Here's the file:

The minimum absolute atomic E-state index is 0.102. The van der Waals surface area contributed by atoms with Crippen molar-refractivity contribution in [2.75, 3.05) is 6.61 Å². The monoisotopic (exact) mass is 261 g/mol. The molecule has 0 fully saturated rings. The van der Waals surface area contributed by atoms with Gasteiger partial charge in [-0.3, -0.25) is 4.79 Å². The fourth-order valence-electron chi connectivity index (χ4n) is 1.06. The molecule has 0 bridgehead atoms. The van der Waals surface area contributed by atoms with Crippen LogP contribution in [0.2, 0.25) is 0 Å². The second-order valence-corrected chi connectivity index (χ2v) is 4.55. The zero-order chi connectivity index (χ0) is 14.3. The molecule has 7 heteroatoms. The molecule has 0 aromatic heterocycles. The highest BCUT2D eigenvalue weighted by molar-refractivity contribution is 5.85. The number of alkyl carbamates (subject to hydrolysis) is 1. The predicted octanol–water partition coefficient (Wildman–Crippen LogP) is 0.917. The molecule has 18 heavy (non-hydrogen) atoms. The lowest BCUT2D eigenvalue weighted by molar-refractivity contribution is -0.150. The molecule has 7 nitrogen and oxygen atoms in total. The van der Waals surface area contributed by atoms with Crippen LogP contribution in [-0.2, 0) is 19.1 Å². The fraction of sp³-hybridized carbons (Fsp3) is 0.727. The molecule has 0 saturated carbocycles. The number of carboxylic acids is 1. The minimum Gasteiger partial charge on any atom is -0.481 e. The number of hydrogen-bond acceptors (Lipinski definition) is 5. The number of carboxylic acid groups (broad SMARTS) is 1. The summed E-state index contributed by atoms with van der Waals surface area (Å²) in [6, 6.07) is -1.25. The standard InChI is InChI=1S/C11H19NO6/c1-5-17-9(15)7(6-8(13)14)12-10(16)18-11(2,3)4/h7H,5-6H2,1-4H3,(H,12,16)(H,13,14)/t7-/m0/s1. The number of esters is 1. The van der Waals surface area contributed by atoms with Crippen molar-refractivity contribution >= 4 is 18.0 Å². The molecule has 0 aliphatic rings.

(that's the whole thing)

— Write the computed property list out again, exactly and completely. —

The minimum absolute atomic E-state index is 0.102. The van der Waals surface area contributed by atoms with Crippen molar-refractivity contribution in [2.75, 3.05) is 6.61 Å². The monoisotopic (exact) mass is 261 g/mol. The molecule has 0 fully saturated rings. The van der Waals surface area contributed by atoms with Gasteiger partial charge in [-0.3, -0.25) is 4.79 Å². The fourth-order valence-electron chi connectivity index (χ4n) is 1.06. The molecule has 0 bridgehead atoms. The van der Waals surface area contributed by atoms with Crippen LogP contribution in [0.2, 0.25) is 0 Å². The second-order valence-corrected chi connectivity index (χ2v) is 4.55. The zero-order chi connectivity index (χ0) is 14.3. The molecule has 7 heteroatoms. The molecule has 0 aromatic heterocycles. The highest BCUT2D eigenvalue weighted by molar-refractivity contribution is 5.85. The number of alkyl carbamates (subject to hydrolysis) is 1. The predicted octanol–water partition coefficient (Wildman–Crippen LogP) is 0.917. The molecule has 18 heavy (non-hydrogen) atoms. The lowest BCUT2D eigenvalue weighted by molar-refractivity contribution is -0.150. The molecule has 7 nitrogen and oxygen atoms in total. The van der Waals surface area contributed by atoms with Crippen LogP contribution in [-0.2, 0) is 19.1 Å². The fraction of sp³-hybridized carbons (Fsp3) is 0.727. The molecule has 0 saturated carbocycles. The number of carboxylic acids is 1. The minimum Gasteiger partial charge on any atom is -0.481 e. The number of hydrogen-bond acceptors (Lipinski definition) is 5. The number of carboxylic acid groups (broad SMARTS) is 1. The summed E-state index contributed by atoms with van der Waals surface area (Å²) in [6, 6.07) is -1.25. The standard InChI is InChI=1S/C11H19NO6/c1-5-17-9(15)7(6-8(13)14)12-10(16)18-11(2,3)4/h7H,5-6H2,1-4H3,(H,12,16)(H,13,14)/t7-/m0/s1. The number of esters is 1. The van der Waals surface area contributed by atoms with Crippen molar-refractivity contribution >= 4 is 18.0 Å². The molecule has 0 aliphatic rings.